Why Prostate Cancer is Still A Major Concern

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Interviewer: Prostate cancer is still such a big concern for men, and I think it has been for many years.  Why is that still the case?

Dr. Phranq D. Tamblurri: Why is it still a concern now?  Well, it's actually more so, for two reasons.  One is that men are living longer.  I'm sure you'll hear this over and over.  People live longer, so cancer is catching up to us.  But, furthermore, and this is a critical area with prostate cancer, is that we happened to find two tests that were early warning signs, kind of like the canary in the cage in the coal mine, that we don't have with other types of cancers.  One is a blood test called the PSA.  It's called the Prostatic Specific Antigen, and it's just a blood test.  We find this little enzyme elevated with something affects the PSA.  Now, the problem is that almost anything affects the PSA, and the prostate, which is another issue.  But the PSA is a test that can at least forewarn possible cancer.  We don't have a PSA test for breast cancer, the same way, or pancreatic cancer.  The other test that we have is the DRE, with is the old finger exam.  You know, we have some male nurses that keep our patients from running out of our office because of that test.  Nevertheless, men, it's a good idea to have that done.  The doctor can feel for any palpable nodules that could be a cancer.  Again, you can't do that for the pancreas.  You can't palpate the pancreas, or the gallbladder and feel for cancer.  So, when you have these two tests that are fairly modern, with an aging population of baby boomers, there a bunch of men out there, and they are living longer.  So, now you have a second reason why this cancer seems to be so prevalent and occurring.  But, it's one that men are living longer, so we have it.  But on the flip side, it's that it's being diagnosed more.  A cancer that's always been there, we just didn't recognize it before.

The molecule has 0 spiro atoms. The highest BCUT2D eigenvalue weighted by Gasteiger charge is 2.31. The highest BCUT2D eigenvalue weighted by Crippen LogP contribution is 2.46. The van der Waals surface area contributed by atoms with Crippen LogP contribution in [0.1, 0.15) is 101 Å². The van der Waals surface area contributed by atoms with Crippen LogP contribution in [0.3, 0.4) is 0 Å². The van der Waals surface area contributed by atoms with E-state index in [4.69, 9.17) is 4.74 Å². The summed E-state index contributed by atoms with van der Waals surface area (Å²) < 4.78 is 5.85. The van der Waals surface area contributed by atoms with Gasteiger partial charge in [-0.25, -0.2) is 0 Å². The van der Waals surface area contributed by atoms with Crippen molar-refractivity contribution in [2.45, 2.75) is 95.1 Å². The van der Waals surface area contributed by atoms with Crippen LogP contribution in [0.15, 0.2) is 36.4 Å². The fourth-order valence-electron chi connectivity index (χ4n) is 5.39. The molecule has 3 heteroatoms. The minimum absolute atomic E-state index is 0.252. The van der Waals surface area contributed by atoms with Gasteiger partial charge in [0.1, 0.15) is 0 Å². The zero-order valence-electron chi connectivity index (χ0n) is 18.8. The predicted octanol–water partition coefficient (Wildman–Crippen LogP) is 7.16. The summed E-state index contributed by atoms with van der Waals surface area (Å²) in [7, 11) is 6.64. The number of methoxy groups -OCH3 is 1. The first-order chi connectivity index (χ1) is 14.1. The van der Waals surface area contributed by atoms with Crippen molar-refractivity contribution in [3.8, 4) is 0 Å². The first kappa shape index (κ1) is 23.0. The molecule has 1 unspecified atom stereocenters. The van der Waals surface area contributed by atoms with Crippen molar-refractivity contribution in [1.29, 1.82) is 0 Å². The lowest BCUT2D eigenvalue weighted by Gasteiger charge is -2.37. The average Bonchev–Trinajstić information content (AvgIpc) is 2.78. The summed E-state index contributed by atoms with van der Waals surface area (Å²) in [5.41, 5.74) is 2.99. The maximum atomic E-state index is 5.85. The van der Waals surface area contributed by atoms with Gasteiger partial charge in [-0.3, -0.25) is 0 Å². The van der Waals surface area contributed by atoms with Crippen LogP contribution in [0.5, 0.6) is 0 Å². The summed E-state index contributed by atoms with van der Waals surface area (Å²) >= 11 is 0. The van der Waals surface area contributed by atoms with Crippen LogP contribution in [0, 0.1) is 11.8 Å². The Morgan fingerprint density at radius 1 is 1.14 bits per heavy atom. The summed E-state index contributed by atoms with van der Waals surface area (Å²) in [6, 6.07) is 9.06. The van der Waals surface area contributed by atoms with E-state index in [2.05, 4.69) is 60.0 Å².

Prostate cancer has been an issue for many years, but despite advances in medicine, it's even more of a concern. Why is that? Dr. Phranq Tamburri discusses prostate cancer, screening and longevity to get to the answer.

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